When will water woes end?20 December 2016 @ 11:01 AM
YET another disruption of water supply is affecting some 3.5 million consumers in the Klang Valley over an extended six days leading to Christmas. First, Tenaga Nasional Berhad’s maintenance work is a regular triennial affair making it clearly predictable for Selangor water companies to accommodate within their timeline. Instead, the public is told that because of TNB’s maintenance work at the Bukit Badong substation, which supplies electricity to the water treatment plants, there will be supply disruption. Second, what is particularly irksome is the timing, which, according to TNB, was decided by the water authority and companies. Maintenance would have been undertaken in September, but for the request of the water companies for a delay, which has led to this unfortunate fait accompli — no water when school is out and the lead-up to Christmas.
As the tale unfolds, it started with a confusing scenario which may have been caused by inaccurate reporting or a case of pinning the blame on TNB, but it soon became clear that the companies paid to supply water to the people of Klang Valley have not been honest. Indeed, TNB is doing maintenance work that cannot be put off any longer. But, given that it is scheduled, one would have thought that the water companies’ contingency plans to ensure uninterrupted supply were in place. Reportedly, the reason is not so much TNB’s maintenance work, but that the water companies are not equipped to handle the situation; their electric generators (gensets) are not powerful enough to feed their treatment plants. As a consequence, the utility giant is now working with the water companies to correct the problem.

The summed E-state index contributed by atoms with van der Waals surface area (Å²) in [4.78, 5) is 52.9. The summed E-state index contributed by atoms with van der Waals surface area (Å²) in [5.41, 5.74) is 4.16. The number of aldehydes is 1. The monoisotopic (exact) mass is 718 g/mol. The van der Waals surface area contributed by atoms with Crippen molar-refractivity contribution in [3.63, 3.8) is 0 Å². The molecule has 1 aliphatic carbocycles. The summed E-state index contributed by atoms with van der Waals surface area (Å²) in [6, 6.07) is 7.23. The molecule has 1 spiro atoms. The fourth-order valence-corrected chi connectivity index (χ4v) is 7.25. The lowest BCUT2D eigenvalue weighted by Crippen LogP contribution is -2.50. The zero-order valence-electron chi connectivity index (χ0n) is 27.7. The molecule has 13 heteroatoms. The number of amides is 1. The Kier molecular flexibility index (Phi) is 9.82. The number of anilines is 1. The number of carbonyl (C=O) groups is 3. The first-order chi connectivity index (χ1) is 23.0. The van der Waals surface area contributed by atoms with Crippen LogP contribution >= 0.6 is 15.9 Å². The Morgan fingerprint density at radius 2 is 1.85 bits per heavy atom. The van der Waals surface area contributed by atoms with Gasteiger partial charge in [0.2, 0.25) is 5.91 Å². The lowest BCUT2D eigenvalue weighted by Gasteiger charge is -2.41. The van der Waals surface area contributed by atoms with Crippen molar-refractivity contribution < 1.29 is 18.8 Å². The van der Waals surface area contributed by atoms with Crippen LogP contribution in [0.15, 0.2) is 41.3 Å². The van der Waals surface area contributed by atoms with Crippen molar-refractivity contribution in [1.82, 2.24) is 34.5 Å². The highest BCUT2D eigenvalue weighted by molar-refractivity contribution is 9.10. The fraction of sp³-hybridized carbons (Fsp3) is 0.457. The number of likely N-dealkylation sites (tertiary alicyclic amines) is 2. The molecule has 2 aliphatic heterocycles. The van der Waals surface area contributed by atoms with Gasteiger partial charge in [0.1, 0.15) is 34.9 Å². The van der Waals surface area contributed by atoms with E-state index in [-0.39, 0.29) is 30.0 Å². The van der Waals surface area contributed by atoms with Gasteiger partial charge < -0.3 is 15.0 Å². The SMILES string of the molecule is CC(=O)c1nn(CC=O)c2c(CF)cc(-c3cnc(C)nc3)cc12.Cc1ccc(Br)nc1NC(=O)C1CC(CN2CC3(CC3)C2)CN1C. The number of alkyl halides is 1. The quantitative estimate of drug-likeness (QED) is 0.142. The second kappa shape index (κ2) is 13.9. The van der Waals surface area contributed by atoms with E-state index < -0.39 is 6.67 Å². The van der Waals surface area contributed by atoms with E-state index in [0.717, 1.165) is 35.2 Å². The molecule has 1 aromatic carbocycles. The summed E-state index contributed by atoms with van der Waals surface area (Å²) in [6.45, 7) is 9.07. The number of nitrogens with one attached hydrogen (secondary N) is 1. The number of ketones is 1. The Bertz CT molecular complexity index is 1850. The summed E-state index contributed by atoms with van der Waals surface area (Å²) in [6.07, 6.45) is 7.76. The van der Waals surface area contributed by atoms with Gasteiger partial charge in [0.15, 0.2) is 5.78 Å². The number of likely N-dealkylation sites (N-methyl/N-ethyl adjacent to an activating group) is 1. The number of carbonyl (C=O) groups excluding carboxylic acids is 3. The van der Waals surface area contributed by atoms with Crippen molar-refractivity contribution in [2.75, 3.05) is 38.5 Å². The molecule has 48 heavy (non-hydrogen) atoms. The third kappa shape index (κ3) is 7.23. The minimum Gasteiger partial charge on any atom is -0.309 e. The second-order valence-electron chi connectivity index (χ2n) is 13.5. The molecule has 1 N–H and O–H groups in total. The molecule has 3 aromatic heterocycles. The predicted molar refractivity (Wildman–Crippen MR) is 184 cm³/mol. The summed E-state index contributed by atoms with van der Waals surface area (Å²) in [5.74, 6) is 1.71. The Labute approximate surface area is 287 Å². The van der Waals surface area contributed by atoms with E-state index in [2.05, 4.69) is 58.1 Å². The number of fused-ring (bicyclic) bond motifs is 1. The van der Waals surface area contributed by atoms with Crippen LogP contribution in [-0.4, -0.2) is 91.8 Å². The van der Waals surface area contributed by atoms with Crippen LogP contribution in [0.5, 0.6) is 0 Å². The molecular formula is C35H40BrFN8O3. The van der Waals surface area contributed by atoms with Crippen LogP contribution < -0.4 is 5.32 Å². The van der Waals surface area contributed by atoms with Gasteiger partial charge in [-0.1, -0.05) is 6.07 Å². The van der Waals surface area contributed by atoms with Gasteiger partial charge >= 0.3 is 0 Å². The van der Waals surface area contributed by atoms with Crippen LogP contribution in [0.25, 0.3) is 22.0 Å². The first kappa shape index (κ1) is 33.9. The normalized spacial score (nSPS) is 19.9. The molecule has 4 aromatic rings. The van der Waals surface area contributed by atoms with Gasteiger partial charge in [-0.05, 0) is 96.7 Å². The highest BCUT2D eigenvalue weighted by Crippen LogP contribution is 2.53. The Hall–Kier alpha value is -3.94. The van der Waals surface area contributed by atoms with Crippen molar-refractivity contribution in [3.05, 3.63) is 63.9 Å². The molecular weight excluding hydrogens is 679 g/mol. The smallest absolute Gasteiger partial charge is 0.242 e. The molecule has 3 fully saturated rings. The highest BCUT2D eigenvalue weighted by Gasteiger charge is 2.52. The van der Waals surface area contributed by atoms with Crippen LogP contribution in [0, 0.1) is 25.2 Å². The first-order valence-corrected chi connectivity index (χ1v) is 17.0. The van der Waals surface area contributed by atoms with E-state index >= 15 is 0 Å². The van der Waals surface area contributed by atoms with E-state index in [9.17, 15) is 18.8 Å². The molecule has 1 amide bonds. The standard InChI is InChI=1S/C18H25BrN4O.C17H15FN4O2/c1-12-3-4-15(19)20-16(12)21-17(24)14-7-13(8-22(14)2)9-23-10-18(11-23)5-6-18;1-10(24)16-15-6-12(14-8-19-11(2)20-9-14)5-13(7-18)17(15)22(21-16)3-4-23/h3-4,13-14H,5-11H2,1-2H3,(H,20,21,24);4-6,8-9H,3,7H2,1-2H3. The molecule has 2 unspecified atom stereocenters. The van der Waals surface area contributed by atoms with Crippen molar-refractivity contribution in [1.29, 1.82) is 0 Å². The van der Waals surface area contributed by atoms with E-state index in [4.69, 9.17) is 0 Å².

Still, another mystery remains unresolved: why did the water companies and the National Water Services Commission (SPAN) request TNB to delay its maintenance work? Relying on the collective decision made at a meeting on Oct 31, TNB presumed that the water authorities and suppliers would know their needs best. Knowing that December is logically a high demand month because of the school holidays and Christmas celebrations, requesting for the delay makes little sense. Necessarily, an extended period of supply disruption would bring on a public backlash. But, no feasible explanation for this has been forthcoming.
Selangor’s water woes have been persistent; the frequent water cuts have morphed into banal incompetence, which now implicates SPAN. The consumers’ concern is this, when will all this stop? When will life resume to the days when water shortage is due to prolonged droughts? If there are water cuts, they should be scheduled accordingly, with ample time for residents’ preparations, and certainly not during festive celebrations. Water is a vital resource, and Malaysia, in its move to become a developed nation, cannot afford to have water cuts that disrupt life and daily operations. This latest episode in a series of blunders reflect the state government’s short-sightedness and its inability to protect the wellbeing of the people.